Finance Factors does conforming mortgages—the Fannie Mae and Freddie Mac—but we also do the loans where income isn’t high enough and there aren’t enough funds for the down payment. For millennials in situations where their parents have equity in their house, we can take the acquisition property and the parents’ house with some equity and combine the two properties into the loan. The millennial will be paying the mortgage, and the parents may have to cosign. That’s our niche. For Hawai‘i, where real estate values are high, we fill that niche for the people who are non-conforming. Our value proposition is that we help the community by providing loans that others can’t or won’t do.
It’s a way to help people reach their financial goal of home ownership. My daughter is a good example. Initially, I had to put up the down payment and cosign the loan. When she refinanced, I came off the loan, and she paid me back the down payment. That’s the ideal situation.
Do you foresee a second housing bubble fueled by subprime loans?
I don’t see it so much here in Hawai‘i. We are playing it pretty straight and conservative. All the Hawai‘i banks are akamai—they are smart and know what they’re doing. We don’t see that liar-loan type of market anymore. The noincome, no-documents, no-problem loans don’t exist in Hawai‘i. But on the mainland, there’s a movement toward pushing those types of loans again. In fact, even the Federal Home Loan Banks, Freddie Mac and Fannie Mae, are encouraging bankers to look at some types of non-conforming loans, which may increase their risk profiles. What should someone with a stock portfolio do to avoid loss if there’s another housing bubble that does burst, bringing financial markets down again?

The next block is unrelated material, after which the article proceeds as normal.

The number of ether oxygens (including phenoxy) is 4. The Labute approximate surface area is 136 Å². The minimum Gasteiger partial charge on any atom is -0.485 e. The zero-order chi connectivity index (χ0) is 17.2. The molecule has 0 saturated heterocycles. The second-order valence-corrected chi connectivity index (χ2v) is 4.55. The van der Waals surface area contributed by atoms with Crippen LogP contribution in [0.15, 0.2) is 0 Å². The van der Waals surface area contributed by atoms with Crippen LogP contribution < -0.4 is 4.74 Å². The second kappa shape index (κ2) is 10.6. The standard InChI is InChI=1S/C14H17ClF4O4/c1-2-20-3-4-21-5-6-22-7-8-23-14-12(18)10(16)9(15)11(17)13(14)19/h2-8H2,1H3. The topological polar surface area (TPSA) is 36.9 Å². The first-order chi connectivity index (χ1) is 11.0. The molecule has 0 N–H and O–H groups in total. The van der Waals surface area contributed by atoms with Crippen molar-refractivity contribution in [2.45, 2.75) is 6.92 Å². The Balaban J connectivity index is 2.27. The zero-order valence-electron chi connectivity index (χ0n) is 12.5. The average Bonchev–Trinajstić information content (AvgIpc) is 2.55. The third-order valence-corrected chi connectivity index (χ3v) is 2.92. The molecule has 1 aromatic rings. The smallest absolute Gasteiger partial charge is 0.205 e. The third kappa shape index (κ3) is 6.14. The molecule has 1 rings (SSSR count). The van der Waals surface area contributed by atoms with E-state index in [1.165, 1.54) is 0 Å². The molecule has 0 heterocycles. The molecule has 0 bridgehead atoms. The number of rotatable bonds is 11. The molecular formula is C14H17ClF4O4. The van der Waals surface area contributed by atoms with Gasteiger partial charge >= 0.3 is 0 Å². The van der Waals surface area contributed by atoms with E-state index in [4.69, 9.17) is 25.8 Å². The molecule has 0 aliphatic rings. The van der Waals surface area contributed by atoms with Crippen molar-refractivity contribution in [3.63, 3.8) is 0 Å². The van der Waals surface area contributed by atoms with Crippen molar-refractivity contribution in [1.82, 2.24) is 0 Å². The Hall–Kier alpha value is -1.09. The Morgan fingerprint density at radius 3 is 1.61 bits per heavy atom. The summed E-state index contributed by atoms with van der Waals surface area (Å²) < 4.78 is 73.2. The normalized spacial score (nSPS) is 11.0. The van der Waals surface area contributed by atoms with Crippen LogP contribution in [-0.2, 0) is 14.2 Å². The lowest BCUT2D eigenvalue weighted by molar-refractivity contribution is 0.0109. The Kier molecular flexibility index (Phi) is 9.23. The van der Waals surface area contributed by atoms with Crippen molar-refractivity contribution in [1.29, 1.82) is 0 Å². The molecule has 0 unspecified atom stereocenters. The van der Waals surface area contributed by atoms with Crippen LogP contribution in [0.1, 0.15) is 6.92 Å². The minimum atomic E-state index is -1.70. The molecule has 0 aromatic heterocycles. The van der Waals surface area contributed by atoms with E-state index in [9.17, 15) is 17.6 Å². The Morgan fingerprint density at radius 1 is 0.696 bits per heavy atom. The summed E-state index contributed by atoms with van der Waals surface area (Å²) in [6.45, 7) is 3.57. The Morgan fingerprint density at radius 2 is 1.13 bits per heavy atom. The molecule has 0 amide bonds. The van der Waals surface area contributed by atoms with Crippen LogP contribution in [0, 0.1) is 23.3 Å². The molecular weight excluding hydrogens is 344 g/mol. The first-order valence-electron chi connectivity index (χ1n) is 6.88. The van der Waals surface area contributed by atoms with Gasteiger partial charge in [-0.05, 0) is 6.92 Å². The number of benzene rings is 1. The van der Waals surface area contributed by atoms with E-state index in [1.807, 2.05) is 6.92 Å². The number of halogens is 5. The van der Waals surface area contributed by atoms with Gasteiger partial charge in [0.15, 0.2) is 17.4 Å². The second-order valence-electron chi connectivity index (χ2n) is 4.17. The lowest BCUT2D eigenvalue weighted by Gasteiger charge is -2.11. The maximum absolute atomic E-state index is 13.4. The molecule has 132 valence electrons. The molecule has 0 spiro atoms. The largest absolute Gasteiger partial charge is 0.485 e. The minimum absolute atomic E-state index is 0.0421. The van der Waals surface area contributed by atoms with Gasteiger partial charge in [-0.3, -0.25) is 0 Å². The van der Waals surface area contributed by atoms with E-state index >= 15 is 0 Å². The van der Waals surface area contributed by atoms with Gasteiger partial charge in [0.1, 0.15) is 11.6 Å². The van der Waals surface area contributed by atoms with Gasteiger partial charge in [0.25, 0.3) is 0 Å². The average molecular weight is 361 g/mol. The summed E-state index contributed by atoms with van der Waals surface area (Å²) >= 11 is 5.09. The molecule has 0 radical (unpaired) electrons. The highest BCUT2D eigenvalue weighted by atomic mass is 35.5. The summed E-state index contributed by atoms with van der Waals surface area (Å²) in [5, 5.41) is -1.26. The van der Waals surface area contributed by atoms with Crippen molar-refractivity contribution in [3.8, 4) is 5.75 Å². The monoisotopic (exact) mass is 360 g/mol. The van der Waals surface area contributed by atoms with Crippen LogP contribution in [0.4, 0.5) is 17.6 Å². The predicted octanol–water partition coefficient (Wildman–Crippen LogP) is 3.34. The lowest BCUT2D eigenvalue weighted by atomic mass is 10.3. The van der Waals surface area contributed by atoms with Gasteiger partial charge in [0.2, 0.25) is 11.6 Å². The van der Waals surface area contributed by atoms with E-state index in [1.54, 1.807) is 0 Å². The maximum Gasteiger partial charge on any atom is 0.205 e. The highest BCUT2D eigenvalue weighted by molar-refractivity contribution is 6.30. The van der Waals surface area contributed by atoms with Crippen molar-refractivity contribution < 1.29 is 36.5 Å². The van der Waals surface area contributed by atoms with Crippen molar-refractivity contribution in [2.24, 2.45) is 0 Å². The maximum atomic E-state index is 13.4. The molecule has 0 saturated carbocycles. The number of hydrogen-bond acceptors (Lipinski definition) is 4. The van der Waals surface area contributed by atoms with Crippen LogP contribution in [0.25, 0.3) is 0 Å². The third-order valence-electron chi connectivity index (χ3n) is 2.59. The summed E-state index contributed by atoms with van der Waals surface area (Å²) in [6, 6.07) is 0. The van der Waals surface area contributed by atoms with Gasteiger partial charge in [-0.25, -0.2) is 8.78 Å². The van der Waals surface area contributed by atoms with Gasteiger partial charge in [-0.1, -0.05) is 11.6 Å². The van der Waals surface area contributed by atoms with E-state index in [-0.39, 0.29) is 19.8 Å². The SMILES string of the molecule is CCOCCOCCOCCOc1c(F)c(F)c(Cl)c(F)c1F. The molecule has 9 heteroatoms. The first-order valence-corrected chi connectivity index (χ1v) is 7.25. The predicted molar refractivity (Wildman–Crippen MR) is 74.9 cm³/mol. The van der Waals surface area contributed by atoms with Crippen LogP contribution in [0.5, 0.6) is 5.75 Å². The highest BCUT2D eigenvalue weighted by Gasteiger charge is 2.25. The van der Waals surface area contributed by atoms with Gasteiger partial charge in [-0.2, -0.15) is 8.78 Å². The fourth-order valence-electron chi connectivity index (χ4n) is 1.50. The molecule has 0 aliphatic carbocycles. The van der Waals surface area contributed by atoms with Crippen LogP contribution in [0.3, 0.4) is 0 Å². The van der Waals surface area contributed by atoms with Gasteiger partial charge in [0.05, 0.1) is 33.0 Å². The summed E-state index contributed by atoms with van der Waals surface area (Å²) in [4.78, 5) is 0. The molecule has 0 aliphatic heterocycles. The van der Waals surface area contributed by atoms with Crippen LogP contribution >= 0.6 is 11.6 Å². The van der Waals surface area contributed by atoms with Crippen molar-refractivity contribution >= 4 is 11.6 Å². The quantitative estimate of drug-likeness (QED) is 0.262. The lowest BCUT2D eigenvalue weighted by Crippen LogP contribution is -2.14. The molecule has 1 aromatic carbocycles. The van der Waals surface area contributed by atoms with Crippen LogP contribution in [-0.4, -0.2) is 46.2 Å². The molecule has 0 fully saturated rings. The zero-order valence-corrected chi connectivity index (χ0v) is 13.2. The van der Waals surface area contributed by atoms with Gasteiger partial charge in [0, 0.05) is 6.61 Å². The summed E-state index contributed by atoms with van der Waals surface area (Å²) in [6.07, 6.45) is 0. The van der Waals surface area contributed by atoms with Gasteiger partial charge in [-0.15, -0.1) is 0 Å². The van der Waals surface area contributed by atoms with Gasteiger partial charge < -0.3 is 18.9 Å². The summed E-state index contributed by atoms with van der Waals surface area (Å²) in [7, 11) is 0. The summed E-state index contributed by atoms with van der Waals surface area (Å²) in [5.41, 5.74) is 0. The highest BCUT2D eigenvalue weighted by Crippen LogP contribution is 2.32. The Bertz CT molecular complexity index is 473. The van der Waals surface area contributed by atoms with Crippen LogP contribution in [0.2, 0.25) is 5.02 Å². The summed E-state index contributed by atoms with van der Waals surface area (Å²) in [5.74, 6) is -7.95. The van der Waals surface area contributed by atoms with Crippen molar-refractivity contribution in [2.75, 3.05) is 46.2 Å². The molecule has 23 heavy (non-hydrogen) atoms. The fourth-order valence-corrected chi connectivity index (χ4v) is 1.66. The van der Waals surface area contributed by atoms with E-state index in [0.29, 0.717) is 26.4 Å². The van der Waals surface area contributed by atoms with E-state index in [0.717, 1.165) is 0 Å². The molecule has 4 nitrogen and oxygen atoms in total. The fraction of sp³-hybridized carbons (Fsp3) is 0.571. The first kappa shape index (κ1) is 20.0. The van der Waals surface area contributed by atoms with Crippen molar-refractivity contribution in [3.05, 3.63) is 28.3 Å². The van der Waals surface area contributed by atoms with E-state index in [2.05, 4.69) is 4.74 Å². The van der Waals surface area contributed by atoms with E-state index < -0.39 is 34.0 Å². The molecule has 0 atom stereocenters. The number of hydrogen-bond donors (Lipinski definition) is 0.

The whole market went down by 40 percent. In that case, don’t panic. I know people who timed the market, sold their portfolio and avoided the 40 percent decline in the stock portfolio. They looked really good at the time, but may not have reentered the market. What happened is the market not only recovered, it has grown considerably from where it was before. If you had sold when the market was down 40 percent, you would have realized your loss, and you would permanently have that 40 percent loss. If there’s a strong market correction, don’t panic. Wait it out. The market almost always recovers. That’s been the case—knock on wood—over the last 20 years. Did you have a mentor, or did you have to figure things out in the finance industry on your own?